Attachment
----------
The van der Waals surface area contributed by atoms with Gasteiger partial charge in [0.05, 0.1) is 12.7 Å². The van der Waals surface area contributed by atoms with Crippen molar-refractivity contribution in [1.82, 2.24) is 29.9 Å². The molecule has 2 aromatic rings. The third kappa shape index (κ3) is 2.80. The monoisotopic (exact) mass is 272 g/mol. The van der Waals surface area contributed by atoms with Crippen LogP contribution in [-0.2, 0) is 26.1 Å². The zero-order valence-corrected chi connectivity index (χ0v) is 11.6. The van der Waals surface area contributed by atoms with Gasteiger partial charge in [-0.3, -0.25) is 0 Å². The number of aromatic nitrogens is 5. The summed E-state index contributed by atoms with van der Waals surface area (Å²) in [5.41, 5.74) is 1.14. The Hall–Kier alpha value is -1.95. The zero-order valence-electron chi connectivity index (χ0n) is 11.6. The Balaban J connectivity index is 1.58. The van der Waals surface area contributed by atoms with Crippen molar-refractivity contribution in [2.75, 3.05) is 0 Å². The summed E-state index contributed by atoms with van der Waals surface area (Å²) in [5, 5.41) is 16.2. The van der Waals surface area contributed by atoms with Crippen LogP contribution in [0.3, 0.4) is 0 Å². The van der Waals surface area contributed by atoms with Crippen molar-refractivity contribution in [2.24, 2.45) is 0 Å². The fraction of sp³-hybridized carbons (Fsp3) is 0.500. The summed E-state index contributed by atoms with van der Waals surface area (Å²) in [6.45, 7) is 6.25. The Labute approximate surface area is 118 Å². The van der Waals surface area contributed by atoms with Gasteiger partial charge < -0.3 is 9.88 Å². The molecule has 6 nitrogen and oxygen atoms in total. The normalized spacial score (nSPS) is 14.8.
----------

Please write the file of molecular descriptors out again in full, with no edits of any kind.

The van der Waals surface area contributed by atoms with Gasteiger partial charge in [0.05, 0.1) is 12.7 Å². The van der Waals surface area contributed by atoms with Crippen molar-refractivity contribution in [1.82, 2.24) is 29.9 Å². The molecule has 2 aromatic rings. The third kappa shape index (κ3) is 2.80. The monoisotopic (exact) mass is 272 g/mol. The van der Waals surface area contributed by atoms with Crippen LogP contribution in [-0.2, 0) is 26.1 Å². The zero-order valence-corrected chi connectivity index (χ0v) is 11.6. The van der Waals surface area contributed by atoms with Gasteiger partial charge in [-0.3, -0.25) is 0 Å². The number of aromatic nitrogens is 5. The summed E-state index contributed by atoms with van der Waals surface area (Å²) in [5.41, 5.74) is 1.14. The Hall–Kier alpha value is -1.95. The zero-order valence-electron chi connectivity index (χ0n) is 11.6. The Balaban J connectivity index is 1.58. The van der Waals surface area contributed by atoms with Crippen molar-refractivity contribution in [2.75, 3.05) is 0 Å². The summed E-state index contributed by atoms with van der Waals surface area (Å²) in [5, 5.41) is 16.2. The van der Waals surface area contributed by atoms with Crippen LogP contribution in [0.3, 0.4) is 0 Å². The van der Waals surface area contributed by atoms with Crippen molar-refractivity contribution in [2.24, 2.45) is 0 Å². The fraction of sp³-hybridized carbons (Fsp3) is 0.500. The summed E-state index contributed by atoms with van der Waals surface area (Å²) in [6.45, 7) is 6.25. The Labute approximate surface area is 118 Å². The van der Waals surface area contributed by atoms with Gasteiger partial charge < -0.3 is 9.88 Å². The molecule has 6 nitrogen and oxygen atoms in total. The normalized spacial score (nSPS) is 14.8.